Trading kicks off on SA’s newest stock exchange

Feb 20 2017 14:12
Gareth van Zyl

Johannesburg - South Africa’s new stock exchange, ZAR X, kick-started trading on Monday with the listing of one the world’s largest white maize providers.  

Agriculture business Senwes and its holding company Senwesbel, which has 60 silo complexes that allow storage of 25% of South Africa’s grain output, is the first to list on Johannesburg headquartered exchange ZAR X.

Senwes focuses on input supply, financial, equipment, and precision farming services. Its other focus areas include grain handling and secure storage in seven provinces ranging from Gauteng to the Western Cape.

The listing of Senwes comes days after the Financial Services Board (FSB) dismissed an application by the Johannesburg Stock Exchange (JSE) against the licence granted to exchange newcomer ZAR X.

The JSE had contested the licence granted to ZAR X as far back as 2015, and had launched four appeals. But on February 10, Judge LTC Harms, deputy chair of the FSB appeal board, said there was no evidence that the JSE would suffer harm or prejudice amid ZAR X’s launch.

READ: Failed JSE appeal paves way for ZAR X launch

And on Monday, it took just under 10 seconds after 09:00 for the first trades in Senwes to settle on ZAR X.

ZAR X is the first alternative stock exchange to the JSE in South Africa since the Union Exchange was closed by government in 1958.

"After all the effort that we've put in and all the speed bumps that we've had to encounter it's just good to actually get on the board so to speak and forge ahead,” Geoff Cook, director at ZAR X, told Fin24.

"Literally the first trade that went through this morning took just under ten seconds to settle. In other words, the purchaser had the shares in his account in under ten seconds and the seller had the cash under ten seconds.

"We've had a couple of trades go through, but in typical South African fashion everybody is now queuing up and busy trying. We've been inundated by brokers this morning,” Cook said.

ZAR X is moving to differentiate itself from the likes of the JSE by, for example, only requiring appointed advisers and not necessarily sponsoring brokers.

Investors can also buy shares on ZAR X in real-time through brokers and it promises to make itself more accessible to South Africans as participants only require R1 000 to start trading.

"We have a pre-funded and pre-cleared and pre-validated settlement model, which is effective in real-time,” Cook told Fin24.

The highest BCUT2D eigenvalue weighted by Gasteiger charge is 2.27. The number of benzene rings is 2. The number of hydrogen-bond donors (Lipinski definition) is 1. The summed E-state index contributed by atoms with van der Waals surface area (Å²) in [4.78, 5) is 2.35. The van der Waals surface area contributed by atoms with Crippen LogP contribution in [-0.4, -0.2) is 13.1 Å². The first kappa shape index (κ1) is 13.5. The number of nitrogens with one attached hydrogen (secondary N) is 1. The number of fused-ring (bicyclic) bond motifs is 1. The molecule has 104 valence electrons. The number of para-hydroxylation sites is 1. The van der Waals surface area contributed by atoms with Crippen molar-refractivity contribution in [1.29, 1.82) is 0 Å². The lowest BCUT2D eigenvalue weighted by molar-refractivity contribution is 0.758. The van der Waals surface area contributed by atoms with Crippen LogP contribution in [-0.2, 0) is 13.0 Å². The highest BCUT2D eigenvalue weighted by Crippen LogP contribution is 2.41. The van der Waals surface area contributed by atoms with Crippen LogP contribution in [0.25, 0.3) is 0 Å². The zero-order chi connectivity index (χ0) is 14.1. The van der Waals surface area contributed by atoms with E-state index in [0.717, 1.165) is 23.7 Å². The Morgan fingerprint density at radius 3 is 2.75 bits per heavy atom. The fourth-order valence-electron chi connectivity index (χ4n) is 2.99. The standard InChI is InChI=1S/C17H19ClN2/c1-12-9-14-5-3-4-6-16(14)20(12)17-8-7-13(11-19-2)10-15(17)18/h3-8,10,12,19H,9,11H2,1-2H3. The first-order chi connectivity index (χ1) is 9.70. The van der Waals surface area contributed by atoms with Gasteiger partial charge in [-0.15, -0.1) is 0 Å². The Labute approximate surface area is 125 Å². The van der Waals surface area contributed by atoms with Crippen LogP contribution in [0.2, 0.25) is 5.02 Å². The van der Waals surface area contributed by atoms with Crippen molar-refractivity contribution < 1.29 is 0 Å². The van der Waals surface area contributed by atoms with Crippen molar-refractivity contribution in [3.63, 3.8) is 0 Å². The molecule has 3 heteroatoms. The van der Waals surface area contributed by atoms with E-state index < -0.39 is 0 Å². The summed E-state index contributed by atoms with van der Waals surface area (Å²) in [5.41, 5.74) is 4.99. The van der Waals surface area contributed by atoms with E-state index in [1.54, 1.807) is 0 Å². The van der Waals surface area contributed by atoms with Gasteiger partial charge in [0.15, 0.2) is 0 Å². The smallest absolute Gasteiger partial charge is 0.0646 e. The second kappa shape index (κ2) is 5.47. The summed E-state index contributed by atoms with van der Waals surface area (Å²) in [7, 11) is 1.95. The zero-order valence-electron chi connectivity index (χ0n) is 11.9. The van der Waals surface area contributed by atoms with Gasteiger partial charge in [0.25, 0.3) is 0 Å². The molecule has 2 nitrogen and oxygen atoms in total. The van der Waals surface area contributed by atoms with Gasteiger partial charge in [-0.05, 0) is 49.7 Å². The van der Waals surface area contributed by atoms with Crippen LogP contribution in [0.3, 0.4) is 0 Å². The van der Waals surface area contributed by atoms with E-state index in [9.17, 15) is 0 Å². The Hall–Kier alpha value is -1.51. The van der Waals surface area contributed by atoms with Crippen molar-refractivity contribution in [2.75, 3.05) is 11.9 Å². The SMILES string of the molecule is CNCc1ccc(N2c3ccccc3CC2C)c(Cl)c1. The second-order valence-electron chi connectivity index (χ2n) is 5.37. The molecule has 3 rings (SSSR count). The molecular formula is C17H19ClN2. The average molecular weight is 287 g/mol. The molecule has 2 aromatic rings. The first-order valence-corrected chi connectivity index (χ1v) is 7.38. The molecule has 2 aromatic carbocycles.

“So, if somebody wishes to purchase a ZAR X listed security, they must pre-fund the ZAR X nominees' account,” he added.

OTC trade migration

Senwes’ listing on ZAR X comes after it decided to migrate its ‘Over The Counter’ (OTC) share trading to a licenced environment as required by the Financial Markets Act of 2012.

In 2014, the FSB issued a directive and guideline to compel the existing OTC equity trading market to alter its methodology, and operate through a licensed exchange in terms of the Financial Markets Act, or cease trading outright.

The directive has resulted in big local companies such as Vodacom and MTN, which operated restricted BEE shareholder schemes on the OTC market, to launch these schemes formally on the JSE in recent months.

But while ZAR X is offering an alternative for companies that have been engaged in the OTC market, Cook said that the exchange is casting its net wider.

"For those companies [engaged in OTC trades], ZAR X offers them a very good way to become legal I suppose,” said Cook.

"They are an easy target, but it's not necessarily our focus,” he added.

Competition with JSE

Reacting to its failed bid to halt the license of ZAR X; Donna Nemer, director of capital markets for the JSE, told Fin24 earlier this month that the JSE is open to competition but wants high regulatory standards protected.

READ: JSE reacts to competitor exchange judgment

“We want our markets to be inclusive to small and medium size companies and reach investors which have not had access to it in the past. But instead of lowering the standard, they should be given a market that sets a high global standard,” Nemer told Fin24 at the time.

But Cook told Fin24 that he thinks the JSE’s fears over lower standards are “fundamentally unfounded”.

He also told Fin24 that ZAR X plans to provide South Africa with an alternative when it comes to buying and selling shares.

"There are various markets within the South African market,” Cook said.

"As ZAR X, we decided that there was opportunity within the market.

"It's like Capitec...we will broaden our products going forward based purely on market demand,” Cook added.

Read Fin24's top stories trending on Twitter:

zar x  |  jse  |  trading  |  shares


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